Representing the creative future

Mirko Borsche: Why design history matters and brainstorming sucks

Lunch break at Bureau Mirko Borsche: a handful of graphic designers and interns sit outside in a canopy swing, smoking a cigarette, listening to hip hop tunes. Borsche, barefoot, walks around the office, a Döner (turkish Kebab) in one hand, his phone in the other. On the other end of the line: the editor-in-chief of Tush, one of the magazines Borsche art directs.

What might sound like the perfect description of Berlin’s start-up scene is in fact set in Munich, the Bavarian capital otherwise famous for Oktoberfest and Lederhosen. Here, a stone’s throw away from the scenic river Isar, the art director with an MA from Kingston University has established his Bureau, a light-filled office space with a single shared table. The studio’s client list sounds like music to the ears of anyone with an interest in art, fashion and design. It encompasses avant-garde fashion designer Kostas Murkudis as well as German weekly newspaper Die Zeit, art magazine Spike as well as Pinakothek der Moderne, independent music label Gomma and the Bavarian Radio Symphony Orchestra. Besides, the studio consults brands like Nike and realises fashion projects from textiles to sunglasses.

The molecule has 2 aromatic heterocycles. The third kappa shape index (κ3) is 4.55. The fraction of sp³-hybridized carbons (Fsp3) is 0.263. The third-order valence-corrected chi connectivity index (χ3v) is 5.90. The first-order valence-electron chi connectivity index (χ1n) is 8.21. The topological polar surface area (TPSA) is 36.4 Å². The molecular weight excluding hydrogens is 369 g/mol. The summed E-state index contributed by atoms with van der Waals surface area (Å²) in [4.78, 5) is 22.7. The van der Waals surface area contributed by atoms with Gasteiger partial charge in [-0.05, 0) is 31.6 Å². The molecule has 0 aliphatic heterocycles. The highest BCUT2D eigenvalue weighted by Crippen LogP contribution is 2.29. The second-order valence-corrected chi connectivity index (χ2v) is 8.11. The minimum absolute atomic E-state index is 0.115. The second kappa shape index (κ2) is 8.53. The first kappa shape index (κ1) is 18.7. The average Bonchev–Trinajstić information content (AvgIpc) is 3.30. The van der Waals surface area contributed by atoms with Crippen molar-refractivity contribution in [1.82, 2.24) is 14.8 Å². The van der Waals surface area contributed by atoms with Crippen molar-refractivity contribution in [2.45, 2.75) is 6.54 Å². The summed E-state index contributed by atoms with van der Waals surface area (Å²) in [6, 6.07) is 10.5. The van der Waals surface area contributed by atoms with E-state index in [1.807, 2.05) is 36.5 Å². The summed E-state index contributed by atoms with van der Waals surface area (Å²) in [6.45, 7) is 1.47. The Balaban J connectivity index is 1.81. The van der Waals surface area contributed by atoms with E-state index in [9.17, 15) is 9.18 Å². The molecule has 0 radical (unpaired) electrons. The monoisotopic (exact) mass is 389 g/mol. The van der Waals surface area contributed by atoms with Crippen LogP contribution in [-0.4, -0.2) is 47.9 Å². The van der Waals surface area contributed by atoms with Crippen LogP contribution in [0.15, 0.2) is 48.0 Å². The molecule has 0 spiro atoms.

It is calming to hear that Borsche started out small. After studying graphic design, he began to work in advertising, but soon grew tired of the back-then ego and power-driven industry: “In advertising you are basically editing large corporate manuals, it often doesn’t have much to do with design. That’s why I can’t watch Mad Men, it’s just too dramatically authentic.” His first steps in editorial design, though, were not exactly as he expected: “My first proper design job was Jetzt Magazine, for the first issues I designed, possibly the worst magazine in the world. I was completely overwhelmed, I had no idea how many rules there are in making a magazine, after a few issues I started to understand how a magazine works.” Opening his own studio in 2007, set in a wooden kiosk, eventually allowed Borsche to make his own rules and to develop an idiosyncratic visual signature.